I had an interesting experience on Easter Sunday in Canoga Park. I signed through Slow Food L.A. to take a Vietnamese cooking class at a private home. Since Vietnamese food is one of my all-time favorites I jumped at the chance to learn from home cooks.
There were about 15 people attending and we walked into a home with three Vietnamese women at the stove, all ready and willing to show us a few of the classic dishes of this flavorful and fresh cuisine.
The first course was a spring roll that was filled with cooked shrimp, pork and rice noodles.
We had all the ingredients in front of us and were instructed as to how to make a roll by our hostess. The rolls are a standard offering in Vietnamese and Thai restaurants and I have included them in my cookbook, “Simple Real Food,” as I serve them often at catering events and dinner parties.
What contributes to the rolls’ wonderful flavor are the fresh herbs used; basil, mint and cilantro are traditional but in this case we were also using shiso leaf which was an interesting addition.
The rice paper wrappers are briefly soaked in warm water and then you fill your roll with shrimp or pork, red leaf lettuce, cooked rice noodles and the fresh herbs. Then it is dipped in a sauce that is usually made with fish sauce, chili peppers, and sugar and lime juice.
In this class we used a homemade hoisin sauce with ground peanuts that was delicious. I must have had four of the rolls before realizing it was time to save room for the other dishes.
The second course was another classic Vietnamese dish called pho; there are numerous places to experience this main dish soup around Los Angeles but none compare to the homemade version. It is basically a highly-flavored beef stock made with ginger and shallots.
They added thin slices of bison meat that was briefly cooked in simmering broth before being added to each bowl.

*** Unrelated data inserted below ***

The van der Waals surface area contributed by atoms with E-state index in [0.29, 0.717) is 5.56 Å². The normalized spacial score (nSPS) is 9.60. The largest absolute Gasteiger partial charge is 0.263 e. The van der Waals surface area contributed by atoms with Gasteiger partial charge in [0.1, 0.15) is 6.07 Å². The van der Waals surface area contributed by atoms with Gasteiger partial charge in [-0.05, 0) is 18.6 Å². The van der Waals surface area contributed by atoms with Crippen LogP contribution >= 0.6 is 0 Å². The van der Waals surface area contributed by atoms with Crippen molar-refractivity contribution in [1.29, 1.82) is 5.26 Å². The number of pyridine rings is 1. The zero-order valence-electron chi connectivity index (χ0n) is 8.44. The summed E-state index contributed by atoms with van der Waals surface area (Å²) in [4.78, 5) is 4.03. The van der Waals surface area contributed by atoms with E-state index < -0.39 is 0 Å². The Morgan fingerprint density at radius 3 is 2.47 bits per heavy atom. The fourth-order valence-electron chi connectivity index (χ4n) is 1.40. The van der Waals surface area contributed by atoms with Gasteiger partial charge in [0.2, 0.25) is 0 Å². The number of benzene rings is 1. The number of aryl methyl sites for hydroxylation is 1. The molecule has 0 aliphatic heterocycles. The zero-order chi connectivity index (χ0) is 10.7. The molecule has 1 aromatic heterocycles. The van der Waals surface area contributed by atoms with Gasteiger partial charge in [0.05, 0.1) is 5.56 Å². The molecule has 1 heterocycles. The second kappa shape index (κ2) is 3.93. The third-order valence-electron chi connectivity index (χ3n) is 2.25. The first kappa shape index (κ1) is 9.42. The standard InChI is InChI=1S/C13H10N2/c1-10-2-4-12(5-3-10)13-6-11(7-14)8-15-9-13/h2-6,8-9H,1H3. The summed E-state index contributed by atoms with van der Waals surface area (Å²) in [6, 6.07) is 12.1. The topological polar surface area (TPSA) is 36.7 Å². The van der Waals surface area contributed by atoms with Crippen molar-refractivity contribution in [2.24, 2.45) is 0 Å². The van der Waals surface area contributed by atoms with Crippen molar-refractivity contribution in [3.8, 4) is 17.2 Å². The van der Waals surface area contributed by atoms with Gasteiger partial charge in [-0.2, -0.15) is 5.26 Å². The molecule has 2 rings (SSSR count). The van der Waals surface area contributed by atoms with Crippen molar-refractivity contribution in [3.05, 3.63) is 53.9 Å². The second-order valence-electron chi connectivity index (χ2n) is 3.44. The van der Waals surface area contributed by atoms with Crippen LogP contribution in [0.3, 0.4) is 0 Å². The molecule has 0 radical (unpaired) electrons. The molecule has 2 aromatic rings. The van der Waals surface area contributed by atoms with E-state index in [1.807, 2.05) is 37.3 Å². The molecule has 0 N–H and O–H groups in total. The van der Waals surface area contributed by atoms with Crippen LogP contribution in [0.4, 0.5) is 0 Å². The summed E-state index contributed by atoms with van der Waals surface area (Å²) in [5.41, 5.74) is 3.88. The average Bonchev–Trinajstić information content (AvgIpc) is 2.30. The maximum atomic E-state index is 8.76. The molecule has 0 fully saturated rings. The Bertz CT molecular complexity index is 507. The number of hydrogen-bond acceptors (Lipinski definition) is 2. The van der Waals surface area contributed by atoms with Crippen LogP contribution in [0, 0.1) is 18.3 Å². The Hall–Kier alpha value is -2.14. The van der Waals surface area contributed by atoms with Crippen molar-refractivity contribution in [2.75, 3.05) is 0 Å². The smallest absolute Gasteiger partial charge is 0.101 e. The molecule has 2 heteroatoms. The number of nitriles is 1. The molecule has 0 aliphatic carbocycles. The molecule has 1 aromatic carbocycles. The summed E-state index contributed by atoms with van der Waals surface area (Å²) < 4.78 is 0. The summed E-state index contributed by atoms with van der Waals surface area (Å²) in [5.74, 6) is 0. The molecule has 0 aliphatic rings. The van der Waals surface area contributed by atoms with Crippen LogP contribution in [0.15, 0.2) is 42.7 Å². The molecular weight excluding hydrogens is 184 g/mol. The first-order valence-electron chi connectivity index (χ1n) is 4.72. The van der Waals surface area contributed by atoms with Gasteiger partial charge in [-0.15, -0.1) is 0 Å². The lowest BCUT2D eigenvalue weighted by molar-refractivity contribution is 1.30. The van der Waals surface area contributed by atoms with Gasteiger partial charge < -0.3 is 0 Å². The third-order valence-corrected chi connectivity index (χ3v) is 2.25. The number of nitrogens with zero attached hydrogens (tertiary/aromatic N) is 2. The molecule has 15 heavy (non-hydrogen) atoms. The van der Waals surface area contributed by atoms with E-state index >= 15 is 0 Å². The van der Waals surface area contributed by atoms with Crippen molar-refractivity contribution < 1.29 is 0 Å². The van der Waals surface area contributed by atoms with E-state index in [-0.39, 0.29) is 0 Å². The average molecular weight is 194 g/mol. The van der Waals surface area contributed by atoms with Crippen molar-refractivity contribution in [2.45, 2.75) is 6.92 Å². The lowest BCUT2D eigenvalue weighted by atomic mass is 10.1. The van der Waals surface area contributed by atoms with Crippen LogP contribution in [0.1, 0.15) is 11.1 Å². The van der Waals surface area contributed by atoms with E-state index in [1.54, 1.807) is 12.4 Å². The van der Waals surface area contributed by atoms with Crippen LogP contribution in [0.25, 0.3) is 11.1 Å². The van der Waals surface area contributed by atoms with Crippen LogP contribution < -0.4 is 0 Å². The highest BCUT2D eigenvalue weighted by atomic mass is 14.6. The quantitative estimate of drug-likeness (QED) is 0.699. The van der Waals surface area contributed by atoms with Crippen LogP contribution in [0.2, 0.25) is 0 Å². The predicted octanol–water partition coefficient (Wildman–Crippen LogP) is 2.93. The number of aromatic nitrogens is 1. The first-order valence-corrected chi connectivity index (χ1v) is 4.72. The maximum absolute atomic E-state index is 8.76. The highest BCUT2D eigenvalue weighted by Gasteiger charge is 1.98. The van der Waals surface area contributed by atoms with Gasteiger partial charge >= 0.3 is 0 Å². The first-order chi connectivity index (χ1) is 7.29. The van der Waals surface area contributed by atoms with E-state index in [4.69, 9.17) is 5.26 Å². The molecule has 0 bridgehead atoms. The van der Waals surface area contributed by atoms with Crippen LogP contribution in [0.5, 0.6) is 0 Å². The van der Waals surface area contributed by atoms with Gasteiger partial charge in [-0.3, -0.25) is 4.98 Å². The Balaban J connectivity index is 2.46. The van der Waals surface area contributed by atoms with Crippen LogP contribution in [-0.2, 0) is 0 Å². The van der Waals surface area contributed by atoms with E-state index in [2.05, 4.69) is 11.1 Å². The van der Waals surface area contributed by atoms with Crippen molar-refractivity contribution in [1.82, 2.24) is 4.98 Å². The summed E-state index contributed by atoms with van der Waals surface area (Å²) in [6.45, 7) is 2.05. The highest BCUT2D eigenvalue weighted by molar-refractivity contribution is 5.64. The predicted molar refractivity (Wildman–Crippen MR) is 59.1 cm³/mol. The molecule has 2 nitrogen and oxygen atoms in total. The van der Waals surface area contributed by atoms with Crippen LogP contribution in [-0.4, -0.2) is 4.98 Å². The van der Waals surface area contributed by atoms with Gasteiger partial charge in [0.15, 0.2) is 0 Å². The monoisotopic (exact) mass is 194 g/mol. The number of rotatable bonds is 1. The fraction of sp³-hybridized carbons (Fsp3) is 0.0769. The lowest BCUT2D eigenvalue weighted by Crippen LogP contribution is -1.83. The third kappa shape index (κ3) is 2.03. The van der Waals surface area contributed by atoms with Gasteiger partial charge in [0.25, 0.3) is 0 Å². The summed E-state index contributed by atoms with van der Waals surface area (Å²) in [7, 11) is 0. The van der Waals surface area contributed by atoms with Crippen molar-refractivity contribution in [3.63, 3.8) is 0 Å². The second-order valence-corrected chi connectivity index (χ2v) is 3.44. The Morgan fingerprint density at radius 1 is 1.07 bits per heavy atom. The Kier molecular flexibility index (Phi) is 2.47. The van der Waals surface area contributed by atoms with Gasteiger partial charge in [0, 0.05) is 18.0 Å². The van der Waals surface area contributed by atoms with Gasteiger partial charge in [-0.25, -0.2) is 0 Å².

The bowl was filled with cooked rice noodles, the beef broth, meat and mung bean sprouts then topped with the cilantro, basil and lime juice.
You can add the chili pepper sauce that was being passed around that was basically chilies, garlic, sugar and a little vinegar. What a delicious soup, very easy to prepare and healthy.
Our last course was a Vietnamese crepe that was made in a large wok filled with cooked pork, shrimp and julienne jicama and then folded over into a huge omelet. This was cut into four pieces and served with the same herbs and a fish sauce concoction. The batter was flavored with coconut milk and scallions and even though I was quite full at that point it was very yummy.
I enjoyed being around traditional authentic cooks and re-connected with this wonderful cuisine. If you would like to try your hand at my version of Vietnamese recipes have at it and Enjoy!
Amanda Cushman is a culinary educator who has cooked professionally for 25 years. She teaches privately for groups of two to 20 students. She has developed hundreds of recipes for cookbooks as well as food magazines and Web sites. She can be reached firstname.lastname@example.org.